Using CRISPR to Identify the Functions of Butterfly Genes
In this activity, students explore using CRISPR-Cas9 to knock out butterfly genes in order to determine their function.
Students first learn how CRISPR-Cas9 identifies and alters a target sequence in DNA. They then design their own CRISPR-Cas9 system to inactivate a butterfly gene and examine the resulting phenotype. The activity includes an optional exercise in which students apply what they have learned to determine the function of a different gene. This activity can be used to review concepts of sequence complementarity, genotype-to-phenotype connections, and mutations.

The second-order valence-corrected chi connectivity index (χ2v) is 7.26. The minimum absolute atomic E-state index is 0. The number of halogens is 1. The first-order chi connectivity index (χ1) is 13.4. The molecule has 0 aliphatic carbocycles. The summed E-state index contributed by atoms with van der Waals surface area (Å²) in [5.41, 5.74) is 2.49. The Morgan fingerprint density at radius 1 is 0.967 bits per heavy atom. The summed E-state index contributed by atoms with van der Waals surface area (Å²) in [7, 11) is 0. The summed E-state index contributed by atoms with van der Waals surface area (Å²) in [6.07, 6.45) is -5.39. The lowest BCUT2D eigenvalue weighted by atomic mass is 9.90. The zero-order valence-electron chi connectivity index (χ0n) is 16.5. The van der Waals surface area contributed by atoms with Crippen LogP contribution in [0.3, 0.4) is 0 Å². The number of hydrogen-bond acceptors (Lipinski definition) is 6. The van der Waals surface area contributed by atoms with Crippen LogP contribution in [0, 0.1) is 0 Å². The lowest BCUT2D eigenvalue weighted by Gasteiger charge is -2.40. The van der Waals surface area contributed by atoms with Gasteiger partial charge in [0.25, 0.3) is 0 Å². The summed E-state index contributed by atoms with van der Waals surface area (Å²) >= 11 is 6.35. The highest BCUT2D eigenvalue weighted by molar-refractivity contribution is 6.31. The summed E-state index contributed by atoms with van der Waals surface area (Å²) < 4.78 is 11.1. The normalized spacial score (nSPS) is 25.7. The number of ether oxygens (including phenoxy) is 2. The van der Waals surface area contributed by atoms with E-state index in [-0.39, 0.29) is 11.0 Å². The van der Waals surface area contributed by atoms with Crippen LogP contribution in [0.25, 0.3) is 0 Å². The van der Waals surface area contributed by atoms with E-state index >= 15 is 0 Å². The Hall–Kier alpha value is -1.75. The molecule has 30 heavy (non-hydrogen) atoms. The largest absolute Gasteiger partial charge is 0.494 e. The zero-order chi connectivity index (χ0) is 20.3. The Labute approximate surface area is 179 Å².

Student Learning Targets
- Identify complementary nucleotide sequences to plan the design of a biotechnology tool.
- Interpret the connection between genotype and phenotype for a particular trait.
base pairing, complementary sequence, exon, gene inactivation, gene knockout, guide RNA, intron, nuclease, optix, phenotype
Zhang, Linlin, Anyi Mazo-Vargas, and Robert D. Reed. “Single master regulatory gene coordinates the evolution and development of butterfly color and iridescence.” Proceedings of the National Academy of Sciences 114, 40 (2017): 10707–10712. https://doi.org/10.1073/pnas.1709058114.
Zhang, Linlin and Robert D. Reed. “Genome editing in butterflies reveals that spalt promotes and Distal-less represses eyespot colour patterns.” Nature Communications 7, 1 (2016): 11769. https://doi.org/10.1038/ncomms11769.
IST-1.L, IST-1.N, IST-1.P, IST-2.E, IST-3.F, IST-4.A; SP1, SP2, SP6
2.6, 2.7, 3.5, 7.2